In the recent case of R. v. Wilson, the Ontario Superior Court of Justice held that a person’s account information linked to an internet provider’s address (IP address) was not subject to the reasonable expectation of privacy; therefore, police do not require a warrant to gain this information, and there is no violation of section 8 of the Charter of Rights and Freedoms if IP addresses are collected by policeSection 8 of the Charter states that “everyone has a right to be secure against unreasonable search and seizure.”[1]

The case concerned an application to rule out evidence that the applicant argued had been acquired by an unreasonable search and seizure. While conducting a routine search of the Internet, a police officer came across child pornography in an open forum. Using techniques available to anyone on the Internet, the officer proceeded to obtain the IP address connected with the online child pornography in question.[2] The officer then made an application to Bell Canada, using a standard form in which the officer applied for the name and address belonging to the IP account holder.[3] Bell then relayed the information requested to the officer conducting the investigation.[4] After receiving the name and address of the account holder, who in this case was the applicant’s wife, the officer then obtained a search warrant for the household and proceeded to discover data archives of child porn.[5]

 

The sole issue before the court in this case was “whether the police are required to obtain a warrant before requesting a subscriber’s name and address from an Internet service provider.”[6] The court relied in part on the Supreme Court of Canada (SCC) decision in R. v. Edwards, where the SCC outlined a number of points to consider in assessing a section 8 Charter violation.[7] The most important question in this case was whether the accused had a reasonable expectation to privacy. The Ontario Superior Court found that in order for the accused to assert an expectation of privacy, the information must be of a biographical nature.[8] In the Ontario Wilson case, the court held that Bell giving out an account holder’s name and address (associated with an IP address) was not significantly different from publication of a name and address in a phone book.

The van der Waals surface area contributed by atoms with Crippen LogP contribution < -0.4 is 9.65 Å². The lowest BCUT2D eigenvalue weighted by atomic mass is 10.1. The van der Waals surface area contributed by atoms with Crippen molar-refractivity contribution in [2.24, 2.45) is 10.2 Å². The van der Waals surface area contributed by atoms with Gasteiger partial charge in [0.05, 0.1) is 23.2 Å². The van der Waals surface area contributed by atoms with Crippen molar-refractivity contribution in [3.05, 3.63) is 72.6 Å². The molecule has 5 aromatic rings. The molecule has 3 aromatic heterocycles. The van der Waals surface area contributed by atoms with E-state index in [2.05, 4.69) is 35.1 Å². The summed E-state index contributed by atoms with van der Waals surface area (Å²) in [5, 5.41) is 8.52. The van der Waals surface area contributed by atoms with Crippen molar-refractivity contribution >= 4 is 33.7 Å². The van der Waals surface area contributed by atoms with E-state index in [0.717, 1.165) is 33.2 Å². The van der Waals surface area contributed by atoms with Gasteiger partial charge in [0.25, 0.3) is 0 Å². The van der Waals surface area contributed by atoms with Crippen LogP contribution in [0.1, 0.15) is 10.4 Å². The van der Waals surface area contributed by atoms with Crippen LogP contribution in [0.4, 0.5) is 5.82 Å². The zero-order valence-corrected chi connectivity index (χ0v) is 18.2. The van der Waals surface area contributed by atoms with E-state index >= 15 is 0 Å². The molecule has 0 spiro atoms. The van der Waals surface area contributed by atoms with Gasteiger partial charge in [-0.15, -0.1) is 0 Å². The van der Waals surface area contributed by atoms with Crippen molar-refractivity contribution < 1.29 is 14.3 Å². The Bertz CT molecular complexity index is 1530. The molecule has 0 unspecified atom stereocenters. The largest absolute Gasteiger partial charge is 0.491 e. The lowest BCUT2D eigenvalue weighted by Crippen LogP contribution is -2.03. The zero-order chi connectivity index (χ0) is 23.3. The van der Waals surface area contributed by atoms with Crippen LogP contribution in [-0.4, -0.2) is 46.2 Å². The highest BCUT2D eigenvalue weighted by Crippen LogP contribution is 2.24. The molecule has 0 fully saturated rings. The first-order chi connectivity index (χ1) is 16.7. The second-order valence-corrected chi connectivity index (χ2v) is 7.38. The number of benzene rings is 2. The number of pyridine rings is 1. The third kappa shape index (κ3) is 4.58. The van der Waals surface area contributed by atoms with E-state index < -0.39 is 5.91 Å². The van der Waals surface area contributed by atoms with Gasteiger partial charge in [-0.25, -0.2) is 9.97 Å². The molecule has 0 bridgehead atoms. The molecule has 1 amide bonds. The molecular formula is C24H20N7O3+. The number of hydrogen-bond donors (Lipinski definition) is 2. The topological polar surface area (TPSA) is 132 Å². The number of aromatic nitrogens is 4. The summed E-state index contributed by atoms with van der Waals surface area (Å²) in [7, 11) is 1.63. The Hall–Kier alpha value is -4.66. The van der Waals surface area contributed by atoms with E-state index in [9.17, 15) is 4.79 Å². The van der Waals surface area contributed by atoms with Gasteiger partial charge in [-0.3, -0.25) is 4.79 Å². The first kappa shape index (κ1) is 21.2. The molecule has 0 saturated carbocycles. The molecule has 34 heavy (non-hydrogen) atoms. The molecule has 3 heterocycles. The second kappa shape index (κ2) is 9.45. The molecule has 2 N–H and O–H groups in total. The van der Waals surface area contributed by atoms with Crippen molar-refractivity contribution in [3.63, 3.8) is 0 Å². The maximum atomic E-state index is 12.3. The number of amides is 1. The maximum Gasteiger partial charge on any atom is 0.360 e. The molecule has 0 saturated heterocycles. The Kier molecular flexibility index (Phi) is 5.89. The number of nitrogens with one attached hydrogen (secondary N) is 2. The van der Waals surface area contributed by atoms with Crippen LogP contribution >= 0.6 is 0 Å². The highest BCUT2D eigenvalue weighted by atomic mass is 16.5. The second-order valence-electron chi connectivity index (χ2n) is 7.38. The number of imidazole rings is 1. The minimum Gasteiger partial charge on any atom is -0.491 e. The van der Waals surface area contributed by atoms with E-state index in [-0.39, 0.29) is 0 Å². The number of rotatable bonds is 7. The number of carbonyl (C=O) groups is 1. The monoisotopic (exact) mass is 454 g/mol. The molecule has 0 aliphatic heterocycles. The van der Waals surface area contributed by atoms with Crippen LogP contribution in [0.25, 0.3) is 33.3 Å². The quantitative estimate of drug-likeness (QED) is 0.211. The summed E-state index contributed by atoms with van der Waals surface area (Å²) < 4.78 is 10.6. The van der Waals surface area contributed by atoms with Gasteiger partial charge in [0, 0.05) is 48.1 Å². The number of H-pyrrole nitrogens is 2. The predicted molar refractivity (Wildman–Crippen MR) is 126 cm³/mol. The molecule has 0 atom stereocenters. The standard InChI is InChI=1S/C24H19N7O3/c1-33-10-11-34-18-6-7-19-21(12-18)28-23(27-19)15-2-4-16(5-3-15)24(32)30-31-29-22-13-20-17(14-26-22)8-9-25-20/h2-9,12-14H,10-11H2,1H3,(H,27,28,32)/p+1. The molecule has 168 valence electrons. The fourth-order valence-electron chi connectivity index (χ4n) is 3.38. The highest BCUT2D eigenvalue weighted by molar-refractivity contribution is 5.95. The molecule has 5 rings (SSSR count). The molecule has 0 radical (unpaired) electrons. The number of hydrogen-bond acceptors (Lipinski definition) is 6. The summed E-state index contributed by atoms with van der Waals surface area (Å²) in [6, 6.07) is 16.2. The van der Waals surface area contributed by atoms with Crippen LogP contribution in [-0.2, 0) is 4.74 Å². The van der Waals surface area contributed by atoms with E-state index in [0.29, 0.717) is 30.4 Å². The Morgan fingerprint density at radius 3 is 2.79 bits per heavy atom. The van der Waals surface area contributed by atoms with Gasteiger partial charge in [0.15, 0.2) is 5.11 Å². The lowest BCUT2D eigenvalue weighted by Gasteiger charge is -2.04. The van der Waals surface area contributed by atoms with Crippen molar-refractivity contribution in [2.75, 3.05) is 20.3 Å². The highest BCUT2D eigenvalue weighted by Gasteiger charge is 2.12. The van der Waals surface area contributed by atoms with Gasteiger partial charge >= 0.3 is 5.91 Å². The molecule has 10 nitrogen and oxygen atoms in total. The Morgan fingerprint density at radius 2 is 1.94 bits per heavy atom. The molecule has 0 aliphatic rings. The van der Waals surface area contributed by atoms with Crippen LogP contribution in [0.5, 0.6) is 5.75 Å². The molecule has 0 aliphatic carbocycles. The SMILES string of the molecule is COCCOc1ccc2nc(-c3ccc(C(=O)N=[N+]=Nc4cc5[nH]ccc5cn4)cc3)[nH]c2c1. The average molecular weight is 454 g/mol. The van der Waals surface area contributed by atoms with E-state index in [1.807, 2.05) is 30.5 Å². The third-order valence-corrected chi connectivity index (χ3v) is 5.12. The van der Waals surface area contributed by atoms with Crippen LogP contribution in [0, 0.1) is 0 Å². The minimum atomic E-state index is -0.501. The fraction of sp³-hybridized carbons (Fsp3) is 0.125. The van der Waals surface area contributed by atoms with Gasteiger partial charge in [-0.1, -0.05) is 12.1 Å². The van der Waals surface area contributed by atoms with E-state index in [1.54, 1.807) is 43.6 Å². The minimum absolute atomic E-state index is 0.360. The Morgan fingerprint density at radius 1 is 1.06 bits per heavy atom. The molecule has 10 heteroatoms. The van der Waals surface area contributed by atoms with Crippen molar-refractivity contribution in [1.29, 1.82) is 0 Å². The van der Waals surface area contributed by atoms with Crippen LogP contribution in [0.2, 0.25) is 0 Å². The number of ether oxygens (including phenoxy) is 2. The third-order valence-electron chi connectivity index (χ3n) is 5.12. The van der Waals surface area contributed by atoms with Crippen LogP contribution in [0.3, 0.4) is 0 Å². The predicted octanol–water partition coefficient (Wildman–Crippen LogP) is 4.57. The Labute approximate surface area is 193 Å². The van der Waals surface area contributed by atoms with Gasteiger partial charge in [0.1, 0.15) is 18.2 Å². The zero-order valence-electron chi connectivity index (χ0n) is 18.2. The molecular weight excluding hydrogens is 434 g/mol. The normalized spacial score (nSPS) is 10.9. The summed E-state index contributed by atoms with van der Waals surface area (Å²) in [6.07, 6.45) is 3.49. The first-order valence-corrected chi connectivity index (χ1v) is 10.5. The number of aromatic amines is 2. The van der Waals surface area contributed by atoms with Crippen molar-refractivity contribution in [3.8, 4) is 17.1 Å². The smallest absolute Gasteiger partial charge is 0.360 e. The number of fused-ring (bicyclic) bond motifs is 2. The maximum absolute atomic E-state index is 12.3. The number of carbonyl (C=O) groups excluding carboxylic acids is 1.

In the Ontario court’s rejection of the application for the exclusion of evidence gathered as a result of the IP-linked information, it made a hotly contested judgment that IP addresses were not “biographical” in nature; therefore, police do not require a search warrant to attain that information. But as many critics have pointed out, an IP address can be used to trace an individual’s entire online history.[9] By allowing an IP address to be linked to an individuals name, it effectively allows for the construction of an electronic biography that can be revealing and potentially damaging.

 

 In arriving at the conclusion that Mr. Wilson could not have reasonably expected his information to remain private, the court relied in part on the contract his wife had signed with Bell. The contract stated that Bell was allowed to “disclose personal information without the knowledge or consent of the subscriber.”[10] This raises the further issue of whether Charter rights can be contracted away by a third-party.

 

Currently, Canadian legislation such as the Personal Information Protection and Electronic Documents Act(PIPEDA)[11] allows Internet providers to release customers’ names and addresses without a search warrant.[12] It is worth comparing the United Kingdom (U.K.) experience, in which full electronic citizenry surveillance is common. Building upon a government initiative started a decade ago to establish closed circuit t.v. monitors (CCTV) in public spaces, the U.K. government has recently expanded the practice by making access to private CCTVs a precondition for business licenses is some cases.[13] Today there are more than 4.2 million CCTV’s in the U.K., monitoring almost every aspect of its citizens’ daily activities.[14]

 

 


[1] Canadian Charter of Rights and Freedoms, Part I of the Constitution Act, 1982, being Schedule B to the Canada Act 1982 (U.K.), 1982, c. 11 (CanLII).
[2] R. v. Wilson (10 February 2009), St. Thomas 4191/08 (ON Sup. Ct.) at para. 4, online: Canadian Privacy Law Blog [Wilson].
[3] Ibid. at para. 5.
[4] Ibid. at para. 7.
[5] Ibid. at para. 8.
[6] Ibid. at para. 1.
[7] R. v. Edwards, [1996] 1 S.C.R. 128 at para. 45 (CanLii).
[8] Supra note 2 at para. 16.
[9] Shannon Kari, “Where you’ve been on Net not private, judge rules” National Post (13 Feb 2009).
[10] Supra note 2 at para. 35.
[11]S.C. 2000, c.5.
[12] Ibid. at para. 39.
[13] Canadian Privacy Law Blog, “UK pub required to install CCTV to get police approval for liquor license” (10 February 2009).
[14] Richard Tyler, “UK is CCTV Capital” ukwatch.net (6 December 2006).